FOR more than
thirty years it has been my privilege to enjoy fellowship with the author of
this book. Since our first meeting in 1913 under a certain tree on the grounds
of Erieside Bible Conference, I have thanked my God upon every remembrance of
him. With keen interest I have observed his fruitful ministry through several
unusually successful pastorates, and I have rejoiced that recently he has
yielded to the call of God to devote himself to the larger field as a traveling
teacher, and that in this field he finds more doors opening to him than he can
And now comes this latest phase of our brother’s
ministry in the writing of books; and, as might be expected by one who knows
him, he has opened a new field in the realm of Christian literature. He has
produced some most interesting and profitable studies which must be helpful to
the household of faith. They are simple and yet profound, growing out of a long
and careful study of the Word of God. I count myself happy in the opportunity
afforded me to commend these studies to children of God everywhere.
Keep looking up!
IN a footnote in the Scofield Reference Bible is stated, “Salvation is the great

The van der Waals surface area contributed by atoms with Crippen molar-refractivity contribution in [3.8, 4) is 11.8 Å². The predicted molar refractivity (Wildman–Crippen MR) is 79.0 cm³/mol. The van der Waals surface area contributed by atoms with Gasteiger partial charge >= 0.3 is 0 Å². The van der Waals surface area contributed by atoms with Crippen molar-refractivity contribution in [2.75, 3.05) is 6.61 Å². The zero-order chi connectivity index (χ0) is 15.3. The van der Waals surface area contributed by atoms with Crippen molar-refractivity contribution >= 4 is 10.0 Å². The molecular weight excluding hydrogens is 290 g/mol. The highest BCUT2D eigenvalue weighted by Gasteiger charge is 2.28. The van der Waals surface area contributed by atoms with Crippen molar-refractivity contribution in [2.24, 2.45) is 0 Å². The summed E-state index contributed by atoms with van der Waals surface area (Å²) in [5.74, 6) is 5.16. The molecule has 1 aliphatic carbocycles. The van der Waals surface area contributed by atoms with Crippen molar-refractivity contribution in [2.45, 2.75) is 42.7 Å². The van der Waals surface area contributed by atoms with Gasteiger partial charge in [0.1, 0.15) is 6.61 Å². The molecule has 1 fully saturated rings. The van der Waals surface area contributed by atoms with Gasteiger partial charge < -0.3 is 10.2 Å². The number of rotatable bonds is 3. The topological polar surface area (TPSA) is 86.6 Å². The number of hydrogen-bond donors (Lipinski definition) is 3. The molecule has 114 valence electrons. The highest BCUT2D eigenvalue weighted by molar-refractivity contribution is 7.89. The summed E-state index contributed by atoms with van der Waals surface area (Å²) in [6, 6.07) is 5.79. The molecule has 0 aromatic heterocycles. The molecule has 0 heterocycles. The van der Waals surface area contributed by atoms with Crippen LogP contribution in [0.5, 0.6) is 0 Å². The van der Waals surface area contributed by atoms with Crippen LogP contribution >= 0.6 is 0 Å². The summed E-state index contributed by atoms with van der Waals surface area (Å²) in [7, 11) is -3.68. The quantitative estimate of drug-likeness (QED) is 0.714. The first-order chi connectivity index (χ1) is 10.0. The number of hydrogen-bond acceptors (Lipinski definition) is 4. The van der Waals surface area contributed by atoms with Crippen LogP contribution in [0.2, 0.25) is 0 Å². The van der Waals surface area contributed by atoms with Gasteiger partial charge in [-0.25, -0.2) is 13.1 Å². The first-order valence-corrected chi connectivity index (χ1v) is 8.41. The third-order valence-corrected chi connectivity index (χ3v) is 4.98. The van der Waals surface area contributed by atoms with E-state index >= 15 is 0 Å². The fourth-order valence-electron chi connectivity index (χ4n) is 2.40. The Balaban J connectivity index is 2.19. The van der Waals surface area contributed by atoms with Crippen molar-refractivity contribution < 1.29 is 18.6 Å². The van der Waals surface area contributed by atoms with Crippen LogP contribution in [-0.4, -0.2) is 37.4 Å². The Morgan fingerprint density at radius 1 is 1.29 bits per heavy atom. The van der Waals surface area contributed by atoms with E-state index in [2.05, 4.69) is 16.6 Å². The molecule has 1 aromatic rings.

inclusive word of the gospel, gathering into itself all the redemptive acts and
processes as: justification, redemption,
grace, propitiation, imputation, forgiveness, sanctification, and glorification.”
In this series of messages on “The ABC’s of Salvation,” no attempt is
made to define all the terms embraced in the word salvation. To do this would
call for a treatise on systematic theology. Instead, we have gone through the
Word and picked out certain words, phrases, incidents, personages, etc. and
tried to bring out, in a homiletical manner, illustrations of the various doctrines
bound up in this great word.
The author claims no exclusive originality in
many of these outlines. Down through the centuries, from the early fathers to
this present day, each student of Scripture doctrine has been indebted to some
devout and experienced predecessor for spiritual things he has learned. Hence,
let no fellow teacher fear he shall“borrow” should he desire to make use of
some of the material in this volume found to be suitable.
This book is sent forth with a twofold prayer,
namely: that the unsaved into whose hands it may fall may be led to accept this
“great salvation,” and that the saved who read it may more fully appreciate Him
“who delivered us from so great a death, and doth deliver: in whom we trust
that he will yet deliver us” (II Corinthians 1:10).
Arms, Cleveland, Tenn.
John J. Van Gorder